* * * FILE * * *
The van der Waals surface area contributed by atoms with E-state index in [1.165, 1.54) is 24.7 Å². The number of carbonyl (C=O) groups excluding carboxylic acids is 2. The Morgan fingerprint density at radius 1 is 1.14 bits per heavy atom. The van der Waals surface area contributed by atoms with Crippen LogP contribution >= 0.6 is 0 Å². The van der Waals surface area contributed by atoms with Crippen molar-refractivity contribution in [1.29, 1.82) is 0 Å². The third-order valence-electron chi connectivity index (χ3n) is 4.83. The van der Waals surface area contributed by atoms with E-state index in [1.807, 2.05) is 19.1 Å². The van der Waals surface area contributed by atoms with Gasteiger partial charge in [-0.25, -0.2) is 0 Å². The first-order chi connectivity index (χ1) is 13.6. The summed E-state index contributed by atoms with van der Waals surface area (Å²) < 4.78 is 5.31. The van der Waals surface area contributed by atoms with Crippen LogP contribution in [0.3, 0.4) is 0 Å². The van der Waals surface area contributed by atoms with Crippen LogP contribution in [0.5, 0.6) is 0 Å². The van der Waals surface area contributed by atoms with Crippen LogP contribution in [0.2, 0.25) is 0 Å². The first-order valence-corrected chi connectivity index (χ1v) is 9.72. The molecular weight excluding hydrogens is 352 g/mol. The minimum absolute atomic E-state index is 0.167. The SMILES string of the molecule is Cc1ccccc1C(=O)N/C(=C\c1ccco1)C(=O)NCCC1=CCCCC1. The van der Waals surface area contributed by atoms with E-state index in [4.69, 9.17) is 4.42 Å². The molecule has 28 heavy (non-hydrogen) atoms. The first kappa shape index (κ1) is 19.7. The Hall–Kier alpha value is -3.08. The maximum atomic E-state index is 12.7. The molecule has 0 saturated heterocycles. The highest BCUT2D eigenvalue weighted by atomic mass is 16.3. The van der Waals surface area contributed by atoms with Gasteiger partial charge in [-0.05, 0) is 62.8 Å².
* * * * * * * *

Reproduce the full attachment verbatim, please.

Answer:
The van der Waals surface area contributed by atoms with E-state index in [1.165, 1.54) is 24.7 Å². The number of carbonyl (C=O) groups excluding carboxylic acids is 2. The Morgan fingerprint density at radius 1 is 1.14 bits per heavy atom. The van der Waals surface area contributed by atoms with Crippen LogP contribution >= 0.6 is 0 Å². The van der Waals surface area contributed by atoms with Crippen molar-refractivity contribution in [1.29, 1.82) is 0 Å². The third-order valence-electron chi connectivity index (χ3n) is 4.83. The van der Waals surface area contributed by atoms with E-state index in [1.807, 2.05) is 19.1 Å². The van der Waals surface area contributed by atoms with Gasteiger partial charge in [-0.25, -0.2) is 0 Å². The first-order chi connectivity index (χ1) is 13.6. The summed E-state index contributed by atoms with van der Waals surface area (Å²) < 4.78 is 5.31. The van der Waals surface area contributed by atoms with Crippen LogP contribution in [0.3, 0.4) is 0 Å². The van der Waals surface area contributed by atoms with Crippen LogP contribution in [0.5, 0.6) is 0 Å². The van der Waals surface area contributed by atoms with Crippen LogP contribution in [0.2, 0.25) is 0 Å². The first-order valence-corrected chi connectivity index (χ1v) is 9.72. The molecular weight excluding hydrogens is 352 g/mol. The minimum absolute atomic E-state index is 0.167. The SMILES string of the molecule is Cc1ccccc1C(=O)N/C(=C\c1ccco1)C(=O)NCCC1=CCCCC1. The van der Waals surface area contributed by atoms with E-state index in [4.69, 9.17) is 4.42 Å². The molecule has 28 heavy (non-hydrogen) atoms. The first kappa shape index (κ1) is 19.7. The Hall–Kier alpha value is -3.08. The maximum atomic E-state index is 12.7. The molecule has 0 saturated heterocycles. The highest BCUT2D eigenvalue weighted by atomic mass is 16.3. The van der Waals surface area contributed by atoms with Gasteiger partial charge in [-0.05, 0) is 62.8 Å².